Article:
Here’s Why Phil H. Bucklew Is The Father Of Special Warfare
The face of Special Warfare would be very different today without the influence of Phil Bucklew. Widely known as the father of Special Forces/Operations – as we know them today – his influence greatly shaped the way soldiers train and prepare for overt missions.
Look how one man could have such an impact.
After college, Bucklew rose to prominence as a professional football player, founding and joining the Columbus Bullies in Columbus, Ohio in 1939. Before that, he played for the Cleveland Rams for two years.
However, in 1941 he quit professional football to serve in the war; he arrived at the recruiting station the day after Pearl Harbor. He joined the Navy as an officer, having previously served in the reserves while attending college. While overseas, Bucklew was assigned to one of the first special warfare units, through which he won two Navy Cross awards.
He served in Operation Torch, the invasion of North Africa, then commanded a boat in Operation Husky, landing in Sicily. He also earned a Silver Star and a Bronze Star during World War II. He then participated in the Korean and Vietnam wars during his naval career.
He then took two years of active duty when he earned his Ed.D. at Columbia University. He joined the field, completing his 20 years, until he was forcibly retired, due to cuts in the military.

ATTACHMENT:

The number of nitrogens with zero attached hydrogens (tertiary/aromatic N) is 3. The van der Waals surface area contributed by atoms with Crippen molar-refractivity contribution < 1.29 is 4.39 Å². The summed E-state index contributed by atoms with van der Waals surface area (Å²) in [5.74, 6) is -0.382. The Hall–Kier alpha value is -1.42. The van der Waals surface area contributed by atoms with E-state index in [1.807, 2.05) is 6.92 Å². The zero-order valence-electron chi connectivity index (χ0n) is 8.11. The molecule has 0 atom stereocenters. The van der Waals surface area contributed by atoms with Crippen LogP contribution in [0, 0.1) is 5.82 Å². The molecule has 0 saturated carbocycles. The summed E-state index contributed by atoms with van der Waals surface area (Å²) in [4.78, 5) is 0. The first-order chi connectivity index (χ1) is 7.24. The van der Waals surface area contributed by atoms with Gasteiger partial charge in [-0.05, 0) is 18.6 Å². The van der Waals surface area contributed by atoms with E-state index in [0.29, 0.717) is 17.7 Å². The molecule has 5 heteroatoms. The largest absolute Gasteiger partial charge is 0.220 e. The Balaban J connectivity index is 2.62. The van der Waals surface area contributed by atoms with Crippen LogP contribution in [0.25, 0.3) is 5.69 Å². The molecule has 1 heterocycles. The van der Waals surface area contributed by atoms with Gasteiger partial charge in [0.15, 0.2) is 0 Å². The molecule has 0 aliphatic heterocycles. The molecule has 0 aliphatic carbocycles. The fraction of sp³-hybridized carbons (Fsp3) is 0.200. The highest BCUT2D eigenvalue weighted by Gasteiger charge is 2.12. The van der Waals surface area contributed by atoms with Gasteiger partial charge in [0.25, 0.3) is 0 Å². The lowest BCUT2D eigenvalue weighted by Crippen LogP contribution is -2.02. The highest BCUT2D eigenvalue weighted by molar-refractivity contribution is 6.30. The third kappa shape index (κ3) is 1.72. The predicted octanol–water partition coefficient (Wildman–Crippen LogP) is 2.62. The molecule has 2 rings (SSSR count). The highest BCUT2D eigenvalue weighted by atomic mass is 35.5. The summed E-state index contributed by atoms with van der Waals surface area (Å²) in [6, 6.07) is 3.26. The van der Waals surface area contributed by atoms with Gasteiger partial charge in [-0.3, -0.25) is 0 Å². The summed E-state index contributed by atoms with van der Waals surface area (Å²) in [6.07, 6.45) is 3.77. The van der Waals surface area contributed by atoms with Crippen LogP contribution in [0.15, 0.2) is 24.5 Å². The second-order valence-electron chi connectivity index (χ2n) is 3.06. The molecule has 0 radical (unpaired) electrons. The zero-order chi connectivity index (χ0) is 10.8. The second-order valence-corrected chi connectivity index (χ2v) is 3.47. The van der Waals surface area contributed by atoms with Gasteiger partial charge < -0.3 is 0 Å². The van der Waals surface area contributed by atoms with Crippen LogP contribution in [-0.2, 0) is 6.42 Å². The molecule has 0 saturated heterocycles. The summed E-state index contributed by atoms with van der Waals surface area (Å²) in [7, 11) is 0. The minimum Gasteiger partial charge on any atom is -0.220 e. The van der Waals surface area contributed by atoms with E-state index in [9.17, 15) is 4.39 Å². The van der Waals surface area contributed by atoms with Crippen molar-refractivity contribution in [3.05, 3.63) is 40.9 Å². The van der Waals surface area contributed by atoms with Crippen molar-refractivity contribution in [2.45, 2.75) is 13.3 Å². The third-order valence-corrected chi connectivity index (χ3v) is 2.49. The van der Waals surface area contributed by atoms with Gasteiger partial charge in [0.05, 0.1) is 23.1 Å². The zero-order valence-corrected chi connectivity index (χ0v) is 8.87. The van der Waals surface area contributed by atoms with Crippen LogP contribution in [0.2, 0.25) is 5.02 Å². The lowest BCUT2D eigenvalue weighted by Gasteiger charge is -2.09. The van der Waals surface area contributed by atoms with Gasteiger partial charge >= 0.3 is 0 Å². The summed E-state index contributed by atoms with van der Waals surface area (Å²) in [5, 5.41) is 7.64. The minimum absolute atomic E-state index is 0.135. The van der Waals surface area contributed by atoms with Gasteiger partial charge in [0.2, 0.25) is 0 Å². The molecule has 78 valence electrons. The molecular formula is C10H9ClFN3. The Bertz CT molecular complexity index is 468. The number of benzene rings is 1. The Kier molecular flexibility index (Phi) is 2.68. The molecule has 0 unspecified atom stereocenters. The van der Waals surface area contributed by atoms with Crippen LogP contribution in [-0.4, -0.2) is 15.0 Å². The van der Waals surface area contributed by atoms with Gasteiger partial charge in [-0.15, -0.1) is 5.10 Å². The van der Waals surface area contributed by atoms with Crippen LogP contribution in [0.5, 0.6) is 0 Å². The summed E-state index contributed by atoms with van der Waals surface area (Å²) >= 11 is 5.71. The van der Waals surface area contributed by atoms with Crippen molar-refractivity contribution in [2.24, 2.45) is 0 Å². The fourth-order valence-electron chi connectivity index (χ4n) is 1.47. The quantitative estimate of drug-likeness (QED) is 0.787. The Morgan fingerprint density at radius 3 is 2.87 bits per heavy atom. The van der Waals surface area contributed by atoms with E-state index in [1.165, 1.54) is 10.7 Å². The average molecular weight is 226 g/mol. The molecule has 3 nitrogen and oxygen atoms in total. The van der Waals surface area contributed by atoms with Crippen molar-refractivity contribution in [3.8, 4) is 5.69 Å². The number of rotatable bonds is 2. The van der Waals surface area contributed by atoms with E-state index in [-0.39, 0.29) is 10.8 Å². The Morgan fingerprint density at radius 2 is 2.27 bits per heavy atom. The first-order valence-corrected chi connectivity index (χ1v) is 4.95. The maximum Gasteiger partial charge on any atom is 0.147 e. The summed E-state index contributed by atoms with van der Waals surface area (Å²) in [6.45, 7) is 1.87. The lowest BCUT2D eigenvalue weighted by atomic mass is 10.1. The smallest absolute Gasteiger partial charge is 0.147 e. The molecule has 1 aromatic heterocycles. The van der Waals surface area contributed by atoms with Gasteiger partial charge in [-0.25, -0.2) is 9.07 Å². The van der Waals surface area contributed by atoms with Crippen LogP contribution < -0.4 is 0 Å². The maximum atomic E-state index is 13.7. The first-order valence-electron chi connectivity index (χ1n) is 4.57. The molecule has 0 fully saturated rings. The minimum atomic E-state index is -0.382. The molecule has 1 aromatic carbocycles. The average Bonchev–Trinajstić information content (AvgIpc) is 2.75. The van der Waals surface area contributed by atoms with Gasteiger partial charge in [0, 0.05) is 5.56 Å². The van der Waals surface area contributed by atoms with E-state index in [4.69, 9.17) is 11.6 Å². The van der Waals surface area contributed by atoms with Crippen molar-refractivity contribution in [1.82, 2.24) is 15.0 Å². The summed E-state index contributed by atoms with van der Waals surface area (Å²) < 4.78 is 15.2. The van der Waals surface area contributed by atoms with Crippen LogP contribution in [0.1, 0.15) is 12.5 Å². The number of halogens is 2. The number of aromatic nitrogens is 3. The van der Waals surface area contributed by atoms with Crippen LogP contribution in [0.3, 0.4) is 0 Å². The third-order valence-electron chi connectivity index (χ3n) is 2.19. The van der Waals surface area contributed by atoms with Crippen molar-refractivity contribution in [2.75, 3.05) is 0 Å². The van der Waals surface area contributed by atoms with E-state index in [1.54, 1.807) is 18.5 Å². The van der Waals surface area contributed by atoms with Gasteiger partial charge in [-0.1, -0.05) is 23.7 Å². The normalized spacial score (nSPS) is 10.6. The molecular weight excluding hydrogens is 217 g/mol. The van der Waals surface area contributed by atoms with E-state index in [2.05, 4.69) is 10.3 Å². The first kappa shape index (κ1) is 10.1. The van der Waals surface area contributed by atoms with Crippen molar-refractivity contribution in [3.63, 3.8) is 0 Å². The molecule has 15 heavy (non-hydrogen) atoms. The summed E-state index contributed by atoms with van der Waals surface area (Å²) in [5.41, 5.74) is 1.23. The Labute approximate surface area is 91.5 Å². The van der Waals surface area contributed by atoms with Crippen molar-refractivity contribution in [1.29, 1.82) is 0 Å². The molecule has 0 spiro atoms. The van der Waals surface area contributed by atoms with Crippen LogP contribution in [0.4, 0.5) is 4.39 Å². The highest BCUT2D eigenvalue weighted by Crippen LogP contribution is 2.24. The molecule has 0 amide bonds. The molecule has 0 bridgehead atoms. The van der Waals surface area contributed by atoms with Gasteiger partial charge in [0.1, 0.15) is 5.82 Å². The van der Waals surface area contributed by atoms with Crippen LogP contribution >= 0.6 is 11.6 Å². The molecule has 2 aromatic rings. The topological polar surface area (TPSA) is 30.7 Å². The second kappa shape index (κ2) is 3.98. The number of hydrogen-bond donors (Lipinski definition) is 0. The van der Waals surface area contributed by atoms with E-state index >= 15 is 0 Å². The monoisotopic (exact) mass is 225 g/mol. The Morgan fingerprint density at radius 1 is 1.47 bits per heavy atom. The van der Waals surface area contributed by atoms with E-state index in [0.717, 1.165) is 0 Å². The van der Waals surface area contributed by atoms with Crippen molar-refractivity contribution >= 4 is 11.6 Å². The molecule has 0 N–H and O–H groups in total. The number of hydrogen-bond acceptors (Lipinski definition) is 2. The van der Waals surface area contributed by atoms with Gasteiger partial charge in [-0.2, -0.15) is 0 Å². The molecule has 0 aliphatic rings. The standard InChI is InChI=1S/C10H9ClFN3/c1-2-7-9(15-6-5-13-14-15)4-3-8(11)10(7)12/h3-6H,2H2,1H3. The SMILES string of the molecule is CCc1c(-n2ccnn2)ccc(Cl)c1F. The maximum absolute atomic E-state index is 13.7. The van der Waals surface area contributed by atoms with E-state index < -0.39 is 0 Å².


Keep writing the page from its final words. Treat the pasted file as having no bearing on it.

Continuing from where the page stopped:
However, with the creation of the Navy SEALs, Bucklew was brought in to command the operation. He was handpicked by President John F. Kennedy himself to oversee the operation. This put Bucklew in charge of Naval Special Warfare Group One, or SEAL Team 1, and Underwater Demolition Teams 11 and 12.
During this role, he formed and laid the foundation for many future SEAL teams and operations. Interestingly enough, Bucklew never took SEAL training or qualified for BUD/S.
During the Vietnam War, Bucklew predicted that the Vietcong would use the waterways to ship their supplies. The idea was rejected at first, but later allowed training and budget increases for Navy SEAL units.
Bucklew retired in 1969 as a captain, when he began working as a shipbuilding consultant.
Today, the Phil Bucklew Naval Special Warfare Center in California bears his name. The location is currently used as a Navy Special Warfare Command training facility.
Bucklew died in 1992 after multiple strokes; he was being held in a hospital in Fairfax, Virginia. He was 78 years old. He is buried in Arlington National Cemetery alongside his wife, Helen Nagel, who died in 2004.